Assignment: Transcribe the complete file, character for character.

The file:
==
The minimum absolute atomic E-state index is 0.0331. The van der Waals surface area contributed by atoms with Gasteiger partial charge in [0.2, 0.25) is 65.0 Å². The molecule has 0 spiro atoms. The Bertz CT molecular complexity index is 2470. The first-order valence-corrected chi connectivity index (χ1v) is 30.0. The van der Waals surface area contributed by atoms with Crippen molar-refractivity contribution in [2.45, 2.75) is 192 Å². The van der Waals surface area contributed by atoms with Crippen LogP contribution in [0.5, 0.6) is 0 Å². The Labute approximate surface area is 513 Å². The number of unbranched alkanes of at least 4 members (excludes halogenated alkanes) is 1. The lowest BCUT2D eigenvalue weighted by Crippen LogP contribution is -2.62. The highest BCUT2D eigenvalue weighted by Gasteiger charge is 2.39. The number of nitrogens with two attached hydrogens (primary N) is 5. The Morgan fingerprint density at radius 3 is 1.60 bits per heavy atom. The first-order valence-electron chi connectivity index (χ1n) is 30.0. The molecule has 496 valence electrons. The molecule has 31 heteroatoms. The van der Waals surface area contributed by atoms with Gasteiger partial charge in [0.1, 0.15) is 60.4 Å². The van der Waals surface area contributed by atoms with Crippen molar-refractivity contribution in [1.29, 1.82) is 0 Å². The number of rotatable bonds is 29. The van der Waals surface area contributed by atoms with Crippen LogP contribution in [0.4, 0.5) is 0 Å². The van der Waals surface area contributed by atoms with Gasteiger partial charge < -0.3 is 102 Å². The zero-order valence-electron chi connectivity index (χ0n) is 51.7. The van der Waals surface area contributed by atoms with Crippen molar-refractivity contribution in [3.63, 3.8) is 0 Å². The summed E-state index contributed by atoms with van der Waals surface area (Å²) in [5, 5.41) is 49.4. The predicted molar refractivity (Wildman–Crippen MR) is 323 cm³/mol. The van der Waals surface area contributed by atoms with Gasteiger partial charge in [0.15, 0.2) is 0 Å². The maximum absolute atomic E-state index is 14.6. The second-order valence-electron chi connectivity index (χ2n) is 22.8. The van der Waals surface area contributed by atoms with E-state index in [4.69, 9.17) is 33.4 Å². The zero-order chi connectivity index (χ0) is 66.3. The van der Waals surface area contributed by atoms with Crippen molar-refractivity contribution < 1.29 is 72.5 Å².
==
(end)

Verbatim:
The minimum absolute atomic E-state index is 0.0331. The van der Waals surface area contributed by atoms with Gasteiger partial charge in [0.2, 0.25) is 65.0 Å². The molecule has 0 spiro atoms. The Bertz CT molecular complexity index is 2470. The first-order valence-corrected chi connectivity index (χ1v) is 30.0. The van der Waals surface area contributed by atoms with Crippen molar-refractivity contribution in [2.45, 2.75) is 192 Å². The van der Waals surface area contributed by atoms with Crippen LogP contribution in [0.5, 0.6) is 0 Å². The Labute approximate surface area is 513 Å². The number of unbranched alkanes of at least 4 members (excludes halogenated alkanes) is 1. The lowest BCUT2D eigenvalue weighted by Crippen LogP contribution is -2.62. The highest BCUT2D eigenvalue weighted by Gasteiger charge is 2.39. The number of nitrogens with two attached hydrogens (primary N) is 5. The Morgan fingerprint density at radius 3 is 1.60 bits per heavy atom. The first-order valence-electron chi connectivity index (χ1n) is 30.0. The molecule has 496 valence electrons. The molecule has 31 heteroatoms. The van der Waals surface area contributed by atoms with Gasteiger partial charge in [0.1, 0.15) is 60.4 Å². The van der Waals surface area contributed by atoms with Crippen molar-refractivity contribution in [1.29, 1.82) is 0 Å². The number of rotatable bonds is 29. The van der Waals surface area contributed by atoms with Crippen LogP contribution in [0.4, 0.5) is 0 Å². The van der Waals surface area contributed by atoms with Gasteiger partial charge < -0.3 is 102 Å². The zero-order valence-electron chi connectivity index (χ0n) is 51.7. The van der Waals surface area contributed by atoms with Crippen molar-refractivity contribution in [3.63, 3.8) is 0 Å². The summed E-state index contributed by atoms with van der Waals surface area (Å²) in [5, 5.41) is 49.4. The predicted molar refractivity (Wildman–Crippen MR) is 323 cm³/mol. The van der Waals surface area contributed by atoms with Gasteiger partial charge in [0.15, 0.2) is 0 Å². The maximum absolute atomic E-state index is 14.6. The second-order valence-electron chi connectivity index (χ2n) is 22.8. The van der Waals surface area contributed by atoms with E-state index in [4.69, 9.17) is 33.4 Å². The zero-order chi connectivity index (χ0) is 66.3. The van der Waals surface area contributed by atoms with Crippen molar-refractivity contribution < 1.29 is 72.5 Å².